As for appellants' assertion that Ms. Barnhart has not adequately followed the proceedings, the representative must simply "display some minimal level of interest in the action, familiarity with the practices challenged, and ability to assist in decision making as to the conduct of the litigation." Gentry v. C & D Oil Co., 102 F.R.D. 490, 495 (W.D.Ark.1984); see also First Nat'l Bank, supra. Ms. Barnhart's answers to questions at her deposition, and at the hearing, indicate she has more than adequate knowledge and interest in the issues involved in the litigation. She has clearly articulated her understanding of the lawsuit and willingness to pursue the matter, and we have no hesitancy in holding that she is an adequate representative of the class she purports to represent.
Finally, the appellants contend the chancellor's prescribed notice to the absent class members, which was by publication in two Washington County newspapers, was inadequate.
As an initial matter, Ms. Barnhart argues the chancellor's separate order with regard to notice is not appealable and that the appellants have no standing to challenge notice.
We explained in Ford Motor Credit Co. v. Nesheim, 285 Ark. 253, 254, 686 S.W.2d 777, 777 (1985) (reversed on other grounds) (citing Eisen v. Carlisle & Jacquelin, 479 F.2d 1005 (2nd Cir.1973), that since "an order sustaining a class action allegation involves issues `fundamental to the further conduct of the case,' ... the order is also separable from the merits of the case ..." and thus an order certifying a class action is reviewable on interlocutory appeal. Likewise, an order prescribing notice of the class action is "fundamental to the further conduct of the case," and is appealable.
Appellants also have standing to challenge the notice since they are not asserting the due process rights of the class, see Ford Motor Credit Co. v. Rogers, 285 Ark. 64, 685 S.W.2d 145 (1985), but rights of their own. See Phillips Petroleum Co. v. Shutts, 472 U.S. 797, 805, 105 S.Ct. 2965, 2971, 86 L.Ed.2d 628 (1985). Without a determination of the issue, the appellants may be subject to multiple lawsuits from absent class members who claim they never received adequate notice.
As stated previously, an older version of Rule 23 was in effect at the time of the chancellor's decision. Under that version, subsection (d) provided that the trial court "may order that notice be given, in such manner as it may direct____" The amended version, which appellants urge us to apply, requires "in any action in which monetary relief is sought," class members are to be given "the best notice practicable under the circumstances, including individual notice to all members who can be identified through reasonable efforts." The new rule goes on to specify what information is to be contained in the notice.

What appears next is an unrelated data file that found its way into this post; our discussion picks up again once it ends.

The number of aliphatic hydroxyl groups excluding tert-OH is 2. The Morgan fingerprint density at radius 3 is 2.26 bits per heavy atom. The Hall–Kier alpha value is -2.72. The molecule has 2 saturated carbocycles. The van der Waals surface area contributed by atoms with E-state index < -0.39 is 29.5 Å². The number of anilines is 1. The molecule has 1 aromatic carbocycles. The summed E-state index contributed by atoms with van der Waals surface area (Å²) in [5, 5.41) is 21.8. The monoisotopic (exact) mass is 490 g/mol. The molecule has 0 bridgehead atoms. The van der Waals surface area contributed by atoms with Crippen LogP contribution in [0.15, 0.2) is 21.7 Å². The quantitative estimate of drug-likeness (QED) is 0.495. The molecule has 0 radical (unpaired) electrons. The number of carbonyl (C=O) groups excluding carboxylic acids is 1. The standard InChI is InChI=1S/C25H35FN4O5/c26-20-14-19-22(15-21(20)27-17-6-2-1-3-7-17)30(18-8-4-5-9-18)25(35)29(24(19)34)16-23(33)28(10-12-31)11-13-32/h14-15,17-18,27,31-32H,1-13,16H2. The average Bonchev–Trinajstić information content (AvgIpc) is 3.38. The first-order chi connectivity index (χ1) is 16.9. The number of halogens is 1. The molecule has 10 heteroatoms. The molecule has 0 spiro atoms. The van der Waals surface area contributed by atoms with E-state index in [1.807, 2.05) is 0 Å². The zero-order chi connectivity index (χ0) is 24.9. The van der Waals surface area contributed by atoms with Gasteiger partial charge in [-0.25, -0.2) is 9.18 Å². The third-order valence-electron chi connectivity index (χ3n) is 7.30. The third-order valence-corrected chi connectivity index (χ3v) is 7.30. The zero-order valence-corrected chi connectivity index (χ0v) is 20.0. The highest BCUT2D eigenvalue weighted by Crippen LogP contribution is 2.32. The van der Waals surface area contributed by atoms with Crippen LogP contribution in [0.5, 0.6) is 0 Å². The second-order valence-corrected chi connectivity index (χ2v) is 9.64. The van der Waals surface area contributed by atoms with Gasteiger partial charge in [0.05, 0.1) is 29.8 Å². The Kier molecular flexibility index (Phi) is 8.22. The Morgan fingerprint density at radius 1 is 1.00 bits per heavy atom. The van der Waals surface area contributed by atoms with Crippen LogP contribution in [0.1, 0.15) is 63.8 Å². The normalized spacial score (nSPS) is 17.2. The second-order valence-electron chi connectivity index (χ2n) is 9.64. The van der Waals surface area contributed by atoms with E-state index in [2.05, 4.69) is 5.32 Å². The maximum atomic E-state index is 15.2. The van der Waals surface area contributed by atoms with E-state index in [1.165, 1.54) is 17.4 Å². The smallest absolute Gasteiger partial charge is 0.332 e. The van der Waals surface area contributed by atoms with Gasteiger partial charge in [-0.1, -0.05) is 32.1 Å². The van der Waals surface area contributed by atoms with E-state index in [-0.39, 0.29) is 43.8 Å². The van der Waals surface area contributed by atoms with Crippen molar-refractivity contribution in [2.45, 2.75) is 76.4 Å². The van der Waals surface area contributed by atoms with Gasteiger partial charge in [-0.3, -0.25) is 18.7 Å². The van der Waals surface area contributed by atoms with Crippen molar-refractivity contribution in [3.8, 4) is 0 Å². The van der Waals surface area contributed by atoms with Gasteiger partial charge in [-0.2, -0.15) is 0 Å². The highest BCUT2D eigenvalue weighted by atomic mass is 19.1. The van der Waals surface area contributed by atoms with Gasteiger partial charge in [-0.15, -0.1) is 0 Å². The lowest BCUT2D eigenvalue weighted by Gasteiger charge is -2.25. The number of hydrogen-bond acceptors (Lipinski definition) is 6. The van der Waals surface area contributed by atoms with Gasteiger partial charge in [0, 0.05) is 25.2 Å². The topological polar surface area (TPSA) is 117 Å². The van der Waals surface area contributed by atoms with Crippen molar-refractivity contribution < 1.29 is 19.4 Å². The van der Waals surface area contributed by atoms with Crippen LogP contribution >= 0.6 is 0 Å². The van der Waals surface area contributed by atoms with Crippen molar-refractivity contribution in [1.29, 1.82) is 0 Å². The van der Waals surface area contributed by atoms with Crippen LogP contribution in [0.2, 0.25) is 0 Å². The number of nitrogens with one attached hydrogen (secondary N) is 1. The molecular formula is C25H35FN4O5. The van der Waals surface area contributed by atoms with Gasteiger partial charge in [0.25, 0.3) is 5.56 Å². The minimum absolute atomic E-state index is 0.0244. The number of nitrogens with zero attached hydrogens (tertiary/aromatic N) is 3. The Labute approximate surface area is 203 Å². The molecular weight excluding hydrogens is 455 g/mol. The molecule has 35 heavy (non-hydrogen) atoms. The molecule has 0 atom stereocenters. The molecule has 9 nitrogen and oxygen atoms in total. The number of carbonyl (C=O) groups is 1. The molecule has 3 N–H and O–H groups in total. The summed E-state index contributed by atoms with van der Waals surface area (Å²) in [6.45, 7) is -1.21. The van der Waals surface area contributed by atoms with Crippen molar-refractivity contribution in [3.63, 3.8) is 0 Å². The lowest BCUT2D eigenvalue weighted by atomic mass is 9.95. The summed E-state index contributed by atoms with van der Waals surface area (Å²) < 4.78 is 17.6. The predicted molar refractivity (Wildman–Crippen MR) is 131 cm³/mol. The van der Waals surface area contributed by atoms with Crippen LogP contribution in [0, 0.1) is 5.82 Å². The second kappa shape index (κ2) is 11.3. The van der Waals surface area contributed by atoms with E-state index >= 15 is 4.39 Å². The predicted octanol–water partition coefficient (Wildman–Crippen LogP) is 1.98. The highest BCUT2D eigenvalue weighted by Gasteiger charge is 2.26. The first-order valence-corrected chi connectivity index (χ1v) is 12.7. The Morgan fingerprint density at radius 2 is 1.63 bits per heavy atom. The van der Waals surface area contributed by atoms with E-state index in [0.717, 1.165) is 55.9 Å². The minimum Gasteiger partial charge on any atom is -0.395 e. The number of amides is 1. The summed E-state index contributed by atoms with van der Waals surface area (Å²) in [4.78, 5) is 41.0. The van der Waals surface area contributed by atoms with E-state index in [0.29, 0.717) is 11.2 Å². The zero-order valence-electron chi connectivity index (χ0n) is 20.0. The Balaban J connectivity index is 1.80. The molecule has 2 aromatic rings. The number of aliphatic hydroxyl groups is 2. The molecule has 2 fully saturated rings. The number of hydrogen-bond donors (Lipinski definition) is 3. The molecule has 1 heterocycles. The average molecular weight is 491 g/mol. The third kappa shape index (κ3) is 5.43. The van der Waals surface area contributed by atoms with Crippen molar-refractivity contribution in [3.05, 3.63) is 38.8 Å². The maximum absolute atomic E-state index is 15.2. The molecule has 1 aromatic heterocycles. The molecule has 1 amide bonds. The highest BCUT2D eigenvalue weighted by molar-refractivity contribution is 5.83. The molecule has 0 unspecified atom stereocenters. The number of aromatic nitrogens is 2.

In our per curiam opinion, delivered December 10, 1990, we expressly stated the changes in the rule would become effective February 1, 1991. The established rule is that all statutes are to be construed as having only a prospective operation, unless the purpose and intention of the legislature to give them a retrospective effect is expressly declared or is necessarily implied from the language used. Gannett River States Pub. Co. v. Arkansas Jud. Disc. & Disabil. Comm'n, 304 Ark. 244, 801 S.W.2d 292 (1990). Court rules are to be applied in the same manner. Id.
Here, publication in two local newspapers, once a week for three weeks, notifying the absent class members of the
The chancellor's orders are affirmed.
GLAZE, J., concurs.
I concur. The majority does not decide the following question: Whether ARCP Rule 23, the class action rule, is applicable in an illegal exaction suit. This court in the City of Little Rock v. Cash, 277 Ark. 494, 644 S.W.2d 229 (1982), answered this question in the affirmative. In a proper case, we should review that part of the holding in Cash, and in my view, reverse it. However, because this issue was not fully developed at trial, I agree with the majority's reluctance to decide this important issue in this appeal.
Here, the appellee brought this case as a Rule 23 class action suit. On appeal, however, she argues forcefully that, because this is an illegal exaction suit, all the requirements of Rule 23 need not be met. She points out that Ark. Const, art. 16, § 13, the state's illegal exaction provision, is self-executing and imposes no terms or conditions upon a citizen to bring it. In Price v. Edmonds, 231 Ark. 332, 330 S.W.2d 82 (1959), this court held one need only show he is a citizen, property owner, taxpayer, rate payer or consumer to maintain an exaction suit. Such illegal exaction cases have been filed for decades prior to the promulgation of Rule 23 or its earlier comparable statute without requiring more than those matters stated in Price. Nor had this court recognized Rule 23's application to illegal exaction suits until its 1982 ruling in Cash.
Without unduly lengthening this concurrence on a point not decided, I suggest that the application of Rule 23 to illegal exaction suits makes little sense except that the notice requirement afforded under Rule 23 does assure notice to all taxpayers, thus guarding against the so-called "friendly lawsuit" filed by parties attempting to protect their private or vested interests in what is basically an action involving the public's interests. Such notice, however, can be afforded by a well-drafted rule or law without also requiring all the impediments presented under Rule 23. Clearly, an illegal exaction proceeding differs from the type class action contemplated under Rule 23 where the primary objective is a suit for damages.
While there is much to say on this subject, the majority is correct to defer its consideration of this important issue in a case where it is properly developed at trial and argued on appeal.